Grey is so….gray. Chocolate is better. Also you can’t dribble grey over your significant other and, well, whatever.
Also, there could well be 50 shades of chocolate. I’ve no idea. Brown is brown, chocolate is chocolate…but of course it isn’t. Chocolate is a whole world of bittersweet fantasmagorical wonderment. Combine it with cream and strawberries and you have a gourmet-gasm of amaze-balls. Sorry, getting carried away.
Lets get down to business, so to speak. It was pancake day yesterday and so we celebrated with Strawberries and Cream Pancakes with Chocolate Sauce.
Sounds fancy? Well it isn’t! It’s Potato Pie by any other name. You could call it Potato en Croute. French is a very useful language. Something that sounds ‘run-of-the-mill’ or ‘middle-of-the-road’ can sound much better in French. But there is nothing boring about this recipe.
In fact Il n’y a rien de banal dans ce qu’on propose. And no I cannot speak French, this is a dodgy internet translation so it probably says ‘My dog is dead’ when it fact should say ‘There is nothing run-of-the-mill about it’. I shall be corrected.
Yes folks, I’ve discovered something new. It’s called the ‘Fatberg’.
What’s a fatberg, I hear you ask (nay, yell) at your screen. ‘Tell me! Tell me now!’ Okay.
A fatberg is like an iceberg. Except it’s not made of very cold water. No. It’s made of fat.
‘No shit, Sherlock’ some of you less than genteel readers might be thinking. ‘And where the hell do you find a fatberg?’
In London’s sewers. Yes, that’s right; sewers. You think I’m joking? Take a look at this:
Pic from County Clean
This weekend we visited one of my sisters’ homes and celebrated my oldest niece’s birthday. The event highlighted for me the inevitability of growing up and getting older. The third generation of my family now consists (my side) of 2 children (boys), one nephew, and now no less than four nieces.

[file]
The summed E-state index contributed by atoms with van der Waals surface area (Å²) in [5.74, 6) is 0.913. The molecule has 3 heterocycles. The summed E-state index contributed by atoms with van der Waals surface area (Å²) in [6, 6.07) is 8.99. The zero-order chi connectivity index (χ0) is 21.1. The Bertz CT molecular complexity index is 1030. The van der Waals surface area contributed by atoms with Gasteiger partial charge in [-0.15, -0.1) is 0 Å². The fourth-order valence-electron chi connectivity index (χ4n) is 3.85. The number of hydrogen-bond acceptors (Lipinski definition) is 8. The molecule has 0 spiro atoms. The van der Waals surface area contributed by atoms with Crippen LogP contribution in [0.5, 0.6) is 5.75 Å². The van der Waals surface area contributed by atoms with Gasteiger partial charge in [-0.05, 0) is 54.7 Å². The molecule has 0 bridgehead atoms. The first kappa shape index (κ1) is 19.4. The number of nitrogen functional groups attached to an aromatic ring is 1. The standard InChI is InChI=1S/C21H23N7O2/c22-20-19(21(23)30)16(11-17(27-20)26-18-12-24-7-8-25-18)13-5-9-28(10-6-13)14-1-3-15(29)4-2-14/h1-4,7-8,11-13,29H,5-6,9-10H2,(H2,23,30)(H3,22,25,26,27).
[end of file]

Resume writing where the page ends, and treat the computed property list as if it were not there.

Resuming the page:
The youngest of these is not yet one (at least I don’t think she is, I’m really rubbish at ages and birthdays) and is still small enough that even though she can sit upright she has a tendancy to roll around on her backside and then flop forward and face-plant if you aren’t careful.
Nevertheless she provides good entertainment value: I was holding her (she is small but seems to weigh her equivalent size in lead) and gave her one of those baby biscuits; she was happily chomping on it and then when I looked down she seemed to have forgotten it. I pulled her hand up so she could see it and then she reacted like it was something she had never seen before and she continued gnawing at it; the whole episode made me think that babies have memories like goldfish – 3 second retention span.
This made me think about the boys – one minute you are changing nappies, reminding them to go to the loo and so on, the next minute you are explaining to their teachers that they ‘are good kids’ and that ‘they just need a firm hand’ and whatnot.
Nevertheless I have found that the older children get the more useful they become…especially in the kitchen. The capacity for children to eat food (especially males) is quite amazing. The oldest boy now only seems to appear when he requires fuel. He sort of just appears like a jack-in-the-box, eats, and then disappears.
So in an attempt to stay connected with these people, (seems like the best description), I try to encourage participation in the kitchen.
And there is no better way to encourage this juvenile collaboration than when making trifle. It’s simply irresistible.
Maybe I don’t know. You see sometimes recipes from the web or a book are a bit of a pain in the rear. All that ‘2 tbsps of this’ and ‘1/2 ounce of that’ leads me to wondering whether the writer really measured all these things out.
I mean have you ever followed a recipe faithfully, tasted the end result, and been left wondering ‘Did they ever actually eat this pile of crap’?
So, with a big pile of left-over roast rib from Boxing Day (don’t worry I didn’t make this creation yesterday or anything) I decided to ‘do a curry’. The result certainly looks enticing, at least I think so….